Travis Kelce had been here before.
Well, not so much exactly here — on the first day of training camp, staring into a web cam rather than at the press in person. But rather, signing a long-term contract with the Kansas City Chiefs.
There have been many press conferences between the 2016 contract extension and Thursday’s, so even though he was not talking to the press face to face, he was well aware his message would get to the people of Kansas City.
“This community, Kansas City, I love you,” he said as he looked into the camera around the 1:08-second mark. “And I’m thankful I’m going to be here for the next six years.”
Kelce’s contract is the latest in an offseason that has seen the Chiefs sign him, Chris Jones and Patrick Mahomes to extensions — and make a restructured deal for Sammy Watkins.
“My hat goes off to Clark Hunt,” said Chiefs head coach Andy Reid when asked about his team retaining all the key pieces after the Super Bowl LIV win. “That’s where it starts, and his support of (general manager) Brett Veach and Brett’s crew in working these deals and getting it done. Then, we appreciate the players and their attitude. They’re good guys, but they’re good football players that like to play the game. So, you enjoy being around those guys and you’re proud of the effort they put in to wanting to stay. Then, obviously from my standpoint, just Brett and his crew again for getting it done.”
Reid said he told Kelce he was not going to be easy on him, and since then, the head coach has watched him grow from fiery up-and-comer to locker-room leader.
“The fact that he’s been voted a playoff captain the last couple of years — three years I think— probably says everything,” said Reid. “He has grown. Everyone here has watched him grow before their eyes, fans included. He still, though, comes to work every day wanting to get better, so you love that part of him. He brings energy every day. I’ve been lucky enough coaching his brother and they’re both that way.
“They’re wired where they want to be the best but yet enjoy playing the game like no other—like you’re playing in the backyard type-thing.”
The backyard-type thing meshes well with Kelce’s quarterback, Patrick Mahomes.
Mahomes has targeted Kelce more than any Chiefs skill-position player during his first two seasons as starter, and their fourth-quarter touchdown connection in Miami kept the Chiefs’ title dream alive.
In another situation, Kelce might have wondered what free agency might be like. But what he and the Chiefs have built in Kansas City has given him no reason to consider leaving.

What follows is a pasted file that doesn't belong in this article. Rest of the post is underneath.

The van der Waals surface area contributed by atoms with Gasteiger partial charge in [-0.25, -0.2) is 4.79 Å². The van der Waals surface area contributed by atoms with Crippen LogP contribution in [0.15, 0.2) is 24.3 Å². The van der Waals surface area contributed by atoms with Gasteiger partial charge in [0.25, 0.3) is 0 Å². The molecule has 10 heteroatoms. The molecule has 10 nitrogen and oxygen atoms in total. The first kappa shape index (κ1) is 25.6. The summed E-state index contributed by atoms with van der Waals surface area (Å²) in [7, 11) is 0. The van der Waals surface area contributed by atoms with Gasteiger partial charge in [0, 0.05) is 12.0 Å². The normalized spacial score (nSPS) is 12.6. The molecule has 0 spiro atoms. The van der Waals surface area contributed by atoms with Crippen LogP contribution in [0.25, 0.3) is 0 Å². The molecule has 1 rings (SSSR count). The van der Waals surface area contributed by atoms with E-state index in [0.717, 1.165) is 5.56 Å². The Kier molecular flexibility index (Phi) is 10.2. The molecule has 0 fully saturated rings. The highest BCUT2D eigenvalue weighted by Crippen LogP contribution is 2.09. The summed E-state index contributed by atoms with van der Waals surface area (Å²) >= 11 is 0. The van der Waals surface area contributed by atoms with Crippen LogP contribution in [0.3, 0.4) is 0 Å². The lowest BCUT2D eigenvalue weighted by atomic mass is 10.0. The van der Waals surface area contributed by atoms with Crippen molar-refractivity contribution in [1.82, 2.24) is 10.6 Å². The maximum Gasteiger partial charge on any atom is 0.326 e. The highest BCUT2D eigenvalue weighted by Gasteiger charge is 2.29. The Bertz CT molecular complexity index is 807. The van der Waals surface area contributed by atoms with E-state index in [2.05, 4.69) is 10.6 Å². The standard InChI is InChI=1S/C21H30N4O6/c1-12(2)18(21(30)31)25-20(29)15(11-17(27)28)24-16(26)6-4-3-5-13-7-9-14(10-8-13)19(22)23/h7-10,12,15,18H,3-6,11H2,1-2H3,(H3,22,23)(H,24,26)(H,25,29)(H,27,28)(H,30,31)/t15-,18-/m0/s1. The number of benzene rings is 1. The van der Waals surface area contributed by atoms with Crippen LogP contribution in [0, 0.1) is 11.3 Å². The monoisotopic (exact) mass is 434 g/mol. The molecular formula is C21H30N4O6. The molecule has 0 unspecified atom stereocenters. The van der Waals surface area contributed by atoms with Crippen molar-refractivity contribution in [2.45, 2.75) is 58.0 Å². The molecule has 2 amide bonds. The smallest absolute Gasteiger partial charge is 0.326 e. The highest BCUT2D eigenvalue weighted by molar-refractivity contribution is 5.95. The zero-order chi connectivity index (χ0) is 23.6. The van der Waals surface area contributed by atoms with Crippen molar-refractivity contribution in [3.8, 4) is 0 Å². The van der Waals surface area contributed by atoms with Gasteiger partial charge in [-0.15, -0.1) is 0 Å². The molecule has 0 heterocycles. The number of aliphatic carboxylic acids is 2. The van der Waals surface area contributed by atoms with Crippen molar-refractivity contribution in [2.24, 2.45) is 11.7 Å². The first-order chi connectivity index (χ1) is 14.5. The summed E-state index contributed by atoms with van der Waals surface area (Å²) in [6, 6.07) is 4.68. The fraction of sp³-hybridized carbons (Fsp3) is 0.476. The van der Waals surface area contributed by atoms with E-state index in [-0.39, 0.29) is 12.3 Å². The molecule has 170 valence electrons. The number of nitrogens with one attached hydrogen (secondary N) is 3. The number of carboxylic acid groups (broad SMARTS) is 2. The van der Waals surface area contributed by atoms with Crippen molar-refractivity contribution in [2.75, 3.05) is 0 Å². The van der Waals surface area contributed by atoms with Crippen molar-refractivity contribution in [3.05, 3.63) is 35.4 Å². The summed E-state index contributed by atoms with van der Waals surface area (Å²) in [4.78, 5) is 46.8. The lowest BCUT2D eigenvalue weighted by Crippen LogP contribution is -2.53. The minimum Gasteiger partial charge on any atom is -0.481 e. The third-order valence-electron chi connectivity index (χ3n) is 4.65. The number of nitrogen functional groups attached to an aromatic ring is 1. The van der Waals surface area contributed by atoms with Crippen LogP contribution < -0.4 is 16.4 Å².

“We have great guys in the locker room, great people in the facility, and overall, it’s just a fun atmosphere every single time you come to work,” he said. “Guys don’t want to leave that. Guys want to keep building off of that. It’s a beautiful thing when you have ownership trust in you and want to make change with you in terms of the season and the community.
“On top of that, going out there and playing football with guys that come to work every single day and fight their tail off for you. It’s a beautiful thing.”
With Kelce’s contract making him a Kansas City Chief through 2025, he now holds a realistic opportunity to surpass Tony Gonzalez in all-time Chiefs receiving yards.
“Everyone has always tried to compare me to Tony since I got here just because of the position,” said Kelce. “He’s a Hall of Famer, man. The reason he’s a Hall of Famer is because he did it the right way every single time. He was out here in this community trying to make it better and trying to show everybody his face by getting out from under the face mask and make a difference. That’s what I’m trying to do every single year.
“I’m teaming up with Operation Breakthrough on some more things, so we have some news coming with that. Outside of just being a great competitor, I try to model my professionalism off of what Tony has already started here. I knew it was something that was a model of success. I want to thank everyone for comparing me to Tony to make me want to up the ante every single time.”
Gonzalez spearheaded an ideology shift as to what it means to be a tight end in the NFL — one players like Kelce, George Kittle, Rob Gronkowski and others have continued to this day. Tight ends are more than blockers now; they’re weapons.
But in terms of consistency, no other tight end in history has done what Kelce has. He is the only player at his position to ever put together four consecutive seasons of 1,000-yard football. And rather than taking any credit for that feat, Kelce turned the attention to those that have helped him.
“I’m very fortunate to have great teammates around me, great coaches to put me in the position to succeed,” noted Kelce, “on top of that, great athletic trainers in the training room. You can’t underestimate or leave them out of the puzzle. Rehab and keeping guys on the field is arguably half of the job in the NFL because we know how physically demanding it is. I’ve been very fortunate to have this circle of success around me and it just keeps getting better and better knowing that the front office and coach Reid are bringing in guys that are going to help us win.”
And it also speaks volumes — to both those in the building and out — that they are willing to take care of their own.
“I think we all know that we trust the front office, Brett Veach, Andy Reid, and Clark Hunt, to keep the core,” said Kelce. “We trusted that they were going to be able to make it make sense for all of the players, which they did. They held their end of the bargain. We’re very thankful that we still have the core going into this year and for a few years ahead.”